Tag Archives: First Amendment

Some Conflicts Never Die…

Back in 2000, I wrote a couple of newspaper columns and an academic article about litigation involving the Kentucky Baptist Children’s Home. The Children’s Home had fired a youth counselor solely because she was a lesbian; they admitted that she was an excellent counselor, but justified the firing by explaining that “the gay lifestyle” (discovered because her picture appeared in media snapped at a Pride parade) was inconsistent with their theological beliefs.

Ordinarily, this firing would not have given rise to a lawsuit-even in those few states that had then extended civil rights protections to gays and lesbians, religious organizations were (and are) exempt from civil rights laws. But the Home was essentially funded by the state of Kentucky. Some $12 million of its $15 million dollar annual budget came from state tax dollars paying for the children placed in the facility by the state. The lawsuit challenged the propriety of using tax dollars to discriminate.

The case ran into some technical issues not germane to the principle being litigated, and I lost track of its subsequent path. (A very similar case from Georgia was settled when that state agreed to abide by the Constitution.) Evidently, the Kentucky Home did not lose its state support–nor its insistence on disadvantaging members of the LGBTQ community–because AP has reported on the emergence of a similar conflict between the Home–now renamed Sunrise Children’s Services–and the state.

A cultural clash pitting religious beliefs against gay rights has jeopardized Kentucky’s long-running relationship with a foster care and adoption agency affiliated with the Baptist church that serves some of the state’s most vulnerable children.

The standoff revolves around a clause in a new contract with the state that bans discrimination based on sexual orientation and that Sunrise Children’s Services is refusing to sign.

It’s another round in a broader fight in states and the courts over religious liberty and LGBTQ rights, including whether businesses can refuse to provide services for same-sex weddings. An upcoming U.S. Supreme Court decision in a Pennsylvania case could be decisive in the Kentucky clash; it’s reviewing a refusal by Philadelphia Catholic Social Services to work with same-sex couples as foster parents.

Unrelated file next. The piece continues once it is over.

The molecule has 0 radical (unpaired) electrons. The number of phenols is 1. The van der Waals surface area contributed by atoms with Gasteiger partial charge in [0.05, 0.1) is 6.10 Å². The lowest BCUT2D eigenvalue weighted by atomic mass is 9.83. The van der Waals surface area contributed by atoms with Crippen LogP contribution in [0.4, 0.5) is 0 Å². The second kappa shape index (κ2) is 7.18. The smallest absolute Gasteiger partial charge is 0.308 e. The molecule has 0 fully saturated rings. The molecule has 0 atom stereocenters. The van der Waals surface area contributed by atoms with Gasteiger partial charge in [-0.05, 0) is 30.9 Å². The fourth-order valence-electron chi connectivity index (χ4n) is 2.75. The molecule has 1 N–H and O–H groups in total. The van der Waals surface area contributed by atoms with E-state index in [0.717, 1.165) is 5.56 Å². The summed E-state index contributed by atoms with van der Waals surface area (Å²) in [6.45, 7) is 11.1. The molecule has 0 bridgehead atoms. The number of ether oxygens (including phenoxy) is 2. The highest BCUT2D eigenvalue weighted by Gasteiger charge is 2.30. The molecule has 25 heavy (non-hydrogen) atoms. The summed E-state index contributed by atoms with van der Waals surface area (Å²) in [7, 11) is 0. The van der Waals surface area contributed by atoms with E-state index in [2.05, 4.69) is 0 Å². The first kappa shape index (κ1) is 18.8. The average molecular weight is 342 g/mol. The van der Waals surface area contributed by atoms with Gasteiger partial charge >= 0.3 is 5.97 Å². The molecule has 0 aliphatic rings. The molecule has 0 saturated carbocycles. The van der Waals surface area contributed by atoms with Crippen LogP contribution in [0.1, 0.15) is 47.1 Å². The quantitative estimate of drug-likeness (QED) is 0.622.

The original case–twenty-one years ago–involved the home’s refusal to employ LGBTQ staff members, no matter how professionally competent. I was unable to determine whether that situation has changed, but this time, the argument is about the agency’s refusal to place children with same-sex foster or adoptive parents.

Sunrise wants its religious beliefs to exempt it from a law that applies to other agencies doing business with the state, a requirement imposed by what lawyers call a law of general application. It wants to continue benefitting from tax dollars paid by all Kentucky residents, gay and straight, while picking and choosing which rules it will follow.

That isn’t the way it’s supposed to work.

“If Sunrise doesn’t want to abide by that, that’s fine. They shouldn’t have access to state money, state contracts or children in the state’s care,” said Chris Hartman, executive director of the Fairness Campaign, a Louisville-based gay rights advocacy group.

Hartman said he worries LGBTQ children in Sunrise’s care are “deeply closeted,” hiding their sexual orientation out of fear of “indoctrination and proselytization.”

Whether that fear is justifiable or not is beside the point. It was actually Justice Scalia–no champion of secularism–who wrote the decision in Employment Division v. Smith, confirming that religious belief does not exempt citizens from compliance with laws of general application.

Sunrise is perfectly free to follow its theological principles. It isn’t free to demand continued public funding at the same time it is refusing to follow the rules that govern distribution of that funding.

I sometimes wonder whether America has turned into a version of Animal Farm, where everyone is equal, but some folks (“good Christians”) think they’re entitled to be more equal than others.

 

While We’re Talking About Hypocrisy…